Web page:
City leaders call the NRL Nines tournament an economic game changer.
City leaders are breathing a sigh of relief after Auckland made it through what has been described as one of its "greatest weekends".
The City of Sails' job of hosting the three big events that drew more than 200,000 people at the weekend has been hailed as a demonstration that the city can live up to its new marketing campaign "The Show Never Stops".
The successful handling of large crowds by agencies and hotels, bars and restaurants has also prompted city leaders to call the first NRL Auckland Nines tournament an economic game changer. And it doesn't look like ending anytime soon.
The Nines will be back next year and the year after that as Eden Park has a contract to host the event through to at least 2016. An option then exists to extend it for an additional two years.
Auckland Mayor Len Brown yesterday called the Nines "hugely successful" which Australian cities now wanted to emulate, while business group Heart of the City said major events were critical to building a modern urban economy.
Auckland Tourism, Events and Economic Development (Ateed) chief executive Brett O'Riley, said: "We have demonstrated that the show truly never stops in Auckland and we can host a world-class line-up of sports, cultural and entertainment that has attracted visitors from around New Zealand and internationally.
We estimate a total of 200,000 people have enjoyed one of Auckland's greatest weekends.
"In particular, we are on Cloud Nine that we have successfully delivered the inaugural Dick Smith NRL Auckland Nines, our first home-grown international sporting event. Aucklanders have done this city proud in the way they have embraced these events and our visitors."
The domestic visitor market is worth $1.3 billion a year to the city's economy and the Ateed visitor plan aims to raise the value to $2 billion a year by 2021.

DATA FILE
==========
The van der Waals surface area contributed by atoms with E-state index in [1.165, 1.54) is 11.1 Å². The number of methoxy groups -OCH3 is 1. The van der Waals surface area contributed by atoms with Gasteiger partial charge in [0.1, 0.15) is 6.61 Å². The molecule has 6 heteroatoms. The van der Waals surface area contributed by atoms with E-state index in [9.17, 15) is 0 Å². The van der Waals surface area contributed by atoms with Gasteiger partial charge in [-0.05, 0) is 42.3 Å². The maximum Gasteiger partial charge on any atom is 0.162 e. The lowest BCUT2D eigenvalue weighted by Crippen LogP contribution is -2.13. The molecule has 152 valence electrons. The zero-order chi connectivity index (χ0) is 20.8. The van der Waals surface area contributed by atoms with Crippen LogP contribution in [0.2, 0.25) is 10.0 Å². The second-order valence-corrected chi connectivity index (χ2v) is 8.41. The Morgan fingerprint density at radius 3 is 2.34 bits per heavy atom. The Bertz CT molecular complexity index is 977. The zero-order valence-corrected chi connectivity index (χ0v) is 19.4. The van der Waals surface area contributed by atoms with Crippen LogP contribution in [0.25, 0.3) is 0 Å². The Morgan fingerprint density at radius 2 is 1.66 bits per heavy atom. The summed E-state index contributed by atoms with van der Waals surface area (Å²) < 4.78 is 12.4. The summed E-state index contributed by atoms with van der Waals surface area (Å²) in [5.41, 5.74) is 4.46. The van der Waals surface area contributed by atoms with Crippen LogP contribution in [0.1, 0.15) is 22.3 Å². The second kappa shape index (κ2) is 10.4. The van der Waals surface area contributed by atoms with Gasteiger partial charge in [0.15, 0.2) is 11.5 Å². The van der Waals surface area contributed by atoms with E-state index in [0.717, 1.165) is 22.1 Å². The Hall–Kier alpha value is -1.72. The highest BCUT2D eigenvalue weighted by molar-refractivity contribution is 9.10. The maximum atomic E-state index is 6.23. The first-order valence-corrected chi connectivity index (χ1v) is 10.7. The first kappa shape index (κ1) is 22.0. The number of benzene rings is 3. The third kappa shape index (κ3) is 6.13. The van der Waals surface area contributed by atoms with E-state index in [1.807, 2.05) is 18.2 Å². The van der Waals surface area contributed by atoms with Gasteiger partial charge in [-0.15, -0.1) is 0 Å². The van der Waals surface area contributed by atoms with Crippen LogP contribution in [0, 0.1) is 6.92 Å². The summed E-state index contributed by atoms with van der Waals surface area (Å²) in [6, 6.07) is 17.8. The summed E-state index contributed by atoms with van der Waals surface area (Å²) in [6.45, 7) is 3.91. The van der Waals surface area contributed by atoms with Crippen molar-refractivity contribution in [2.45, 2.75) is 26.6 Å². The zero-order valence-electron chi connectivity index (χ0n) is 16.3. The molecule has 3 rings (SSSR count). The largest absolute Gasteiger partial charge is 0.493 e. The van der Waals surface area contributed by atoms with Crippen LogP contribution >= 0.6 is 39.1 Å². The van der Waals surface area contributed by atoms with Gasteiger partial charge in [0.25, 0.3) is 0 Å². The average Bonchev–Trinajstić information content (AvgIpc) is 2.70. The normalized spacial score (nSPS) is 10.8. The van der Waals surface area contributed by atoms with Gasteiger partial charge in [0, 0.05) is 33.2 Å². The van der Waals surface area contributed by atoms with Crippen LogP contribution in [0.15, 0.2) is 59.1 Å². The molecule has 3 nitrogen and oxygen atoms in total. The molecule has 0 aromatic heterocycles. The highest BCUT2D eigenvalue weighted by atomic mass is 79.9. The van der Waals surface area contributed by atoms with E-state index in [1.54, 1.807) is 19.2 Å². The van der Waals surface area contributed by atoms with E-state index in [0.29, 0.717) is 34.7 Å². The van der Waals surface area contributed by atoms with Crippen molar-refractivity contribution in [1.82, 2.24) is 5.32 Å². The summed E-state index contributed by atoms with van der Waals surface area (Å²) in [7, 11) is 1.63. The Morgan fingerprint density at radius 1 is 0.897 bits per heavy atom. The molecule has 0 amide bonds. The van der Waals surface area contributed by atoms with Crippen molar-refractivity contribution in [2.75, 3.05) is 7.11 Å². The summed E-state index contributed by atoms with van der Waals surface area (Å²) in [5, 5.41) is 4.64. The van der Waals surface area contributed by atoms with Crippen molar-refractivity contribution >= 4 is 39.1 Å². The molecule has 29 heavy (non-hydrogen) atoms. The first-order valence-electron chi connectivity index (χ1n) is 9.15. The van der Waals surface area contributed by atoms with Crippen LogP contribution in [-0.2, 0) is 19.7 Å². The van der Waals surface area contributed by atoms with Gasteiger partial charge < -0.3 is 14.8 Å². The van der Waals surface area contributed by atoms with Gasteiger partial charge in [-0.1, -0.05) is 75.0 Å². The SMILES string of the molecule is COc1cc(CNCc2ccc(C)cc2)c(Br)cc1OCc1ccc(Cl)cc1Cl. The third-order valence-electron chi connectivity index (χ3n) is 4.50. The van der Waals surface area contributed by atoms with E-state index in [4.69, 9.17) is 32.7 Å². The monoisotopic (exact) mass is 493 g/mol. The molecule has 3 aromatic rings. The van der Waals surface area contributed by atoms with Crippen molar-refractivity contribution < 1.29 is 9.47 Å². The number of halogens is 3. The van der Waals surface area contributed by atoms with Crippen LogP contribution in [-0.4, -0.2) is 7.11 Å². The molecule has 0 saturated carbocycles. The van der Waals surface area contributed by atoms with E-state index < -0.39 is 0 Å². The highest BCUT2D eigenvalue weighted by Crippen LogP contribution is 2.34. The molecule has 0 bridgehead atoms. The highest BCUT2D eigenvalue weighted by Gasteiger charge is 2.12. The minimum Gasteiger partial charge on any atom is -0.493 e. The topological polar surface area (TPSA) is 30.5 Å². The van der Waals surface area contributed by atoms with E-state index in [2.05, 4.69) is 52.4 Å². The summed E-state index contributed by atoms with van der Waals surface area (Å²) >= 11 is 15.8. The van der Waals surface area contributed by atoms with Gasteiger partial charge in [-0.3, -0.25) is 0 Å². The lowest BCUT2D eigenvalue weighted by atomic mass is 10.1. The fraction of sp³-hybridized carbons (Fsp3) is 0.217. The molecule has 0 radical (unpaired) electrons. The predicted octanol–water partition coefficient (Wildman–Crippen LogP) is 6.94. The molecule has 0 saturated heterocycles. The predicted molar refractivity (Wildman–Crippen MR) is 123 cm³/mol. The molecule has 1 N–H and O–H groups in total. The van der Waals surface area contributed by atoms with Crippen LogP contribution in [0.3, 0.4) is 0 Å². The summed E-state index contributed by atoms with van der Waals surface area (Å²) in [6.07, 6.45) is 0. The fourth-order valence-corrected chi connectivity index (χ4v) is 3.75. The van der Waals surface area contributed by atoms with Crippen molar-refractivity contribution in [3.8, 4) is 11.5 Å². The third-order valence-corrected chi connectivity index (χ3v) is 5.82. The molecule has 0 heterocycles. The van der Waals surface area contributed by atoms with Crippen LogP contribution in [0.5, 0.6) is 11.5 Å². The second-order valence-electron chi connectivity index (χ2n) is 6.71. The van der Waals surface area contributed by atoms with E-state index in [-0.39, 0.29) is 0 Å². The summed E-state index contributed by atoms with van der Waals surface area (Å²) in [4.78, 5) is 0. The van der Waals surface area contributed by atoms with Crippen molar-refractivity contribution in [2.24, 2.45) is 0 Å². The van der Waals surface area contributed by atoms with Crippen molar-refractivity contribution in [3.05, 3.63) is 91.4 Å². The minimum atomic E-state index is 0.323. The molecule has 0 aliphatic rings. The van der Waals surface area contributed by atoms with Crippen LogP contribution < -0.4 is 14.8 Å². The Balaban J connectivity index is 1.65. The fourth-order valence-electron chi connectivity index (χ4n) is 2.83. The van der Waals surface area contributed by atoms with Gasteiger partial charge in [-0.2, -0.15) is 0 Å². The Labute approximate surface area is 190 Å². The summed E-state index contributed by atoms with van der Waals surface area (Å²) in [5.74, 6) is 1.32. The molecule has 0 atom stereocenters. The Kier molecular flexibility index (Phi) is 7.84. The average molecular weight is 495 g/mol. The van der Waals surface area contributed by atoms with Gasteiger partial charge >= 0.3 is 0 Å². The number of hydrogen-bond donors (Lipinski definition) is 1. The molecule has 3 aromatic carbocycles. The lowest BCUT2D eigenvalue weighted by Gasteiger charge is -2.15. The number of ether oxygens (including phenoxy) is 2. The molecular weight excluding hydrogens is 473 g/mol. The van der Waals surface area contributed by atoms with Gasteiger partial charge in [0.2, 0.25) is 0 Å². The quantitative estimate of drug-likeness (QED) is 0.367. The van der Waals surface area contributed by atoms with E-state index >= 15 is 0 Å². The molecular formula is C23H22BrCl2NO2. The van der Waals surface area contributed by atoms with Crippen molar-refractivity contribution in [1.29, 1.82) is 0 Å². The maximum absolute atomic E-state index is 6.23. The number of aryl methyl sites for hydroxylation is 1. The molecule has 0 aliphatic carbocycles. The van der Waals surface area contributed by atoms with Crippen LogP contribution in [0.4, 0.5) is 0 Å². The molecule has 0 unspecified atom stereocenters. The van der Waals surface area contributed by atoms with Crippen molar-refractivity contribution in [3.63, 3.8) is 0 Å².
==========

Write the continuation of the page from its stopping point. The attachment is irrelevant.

Ateed has a $1 million budget this financial year for the campaign and its private sector partners a similar sum.
Mr Brown said: "It has been a stellar weekend for Auckland, which has confirmed our ability to confidently stage multiple major events."
Auckland hotel sector chairman for the Tourism Industry Association, Rob McIntyre, said it was a busier period than when the Rugby World Cup was held in Auckland in 2011. "Auckland has been very full since Monday night and it's still carrying on. It's not just the Nines - it's every event that's added to it. The incredible success means hotels have enjoyed higher rates but generally there has been no price resistance. Everybody has been happy to be in the city and understand it's a busy weekend."
Judith Tabron, owner of Soul Bar & Bistro at the Viaduct Harbour said trading was similar to an All Blacks test in Auckland.
"We've had a great weekend. The crowds have been well behaved and trouble-free."
Heart of the City chief executive Alex Swney said Auckland was now on the way to becoming an event city like Wellington and Melbourne and events were the cornerstone to urban economies. "It's a game we ought to be playing more and often.
"For too long we have traded on the natural attractions like our harbour, but the reality is these do not have a deadline to them and if you wanted to see the Nines, the Lantern Festival and Eminem, you had to be in Auckland, this weekend."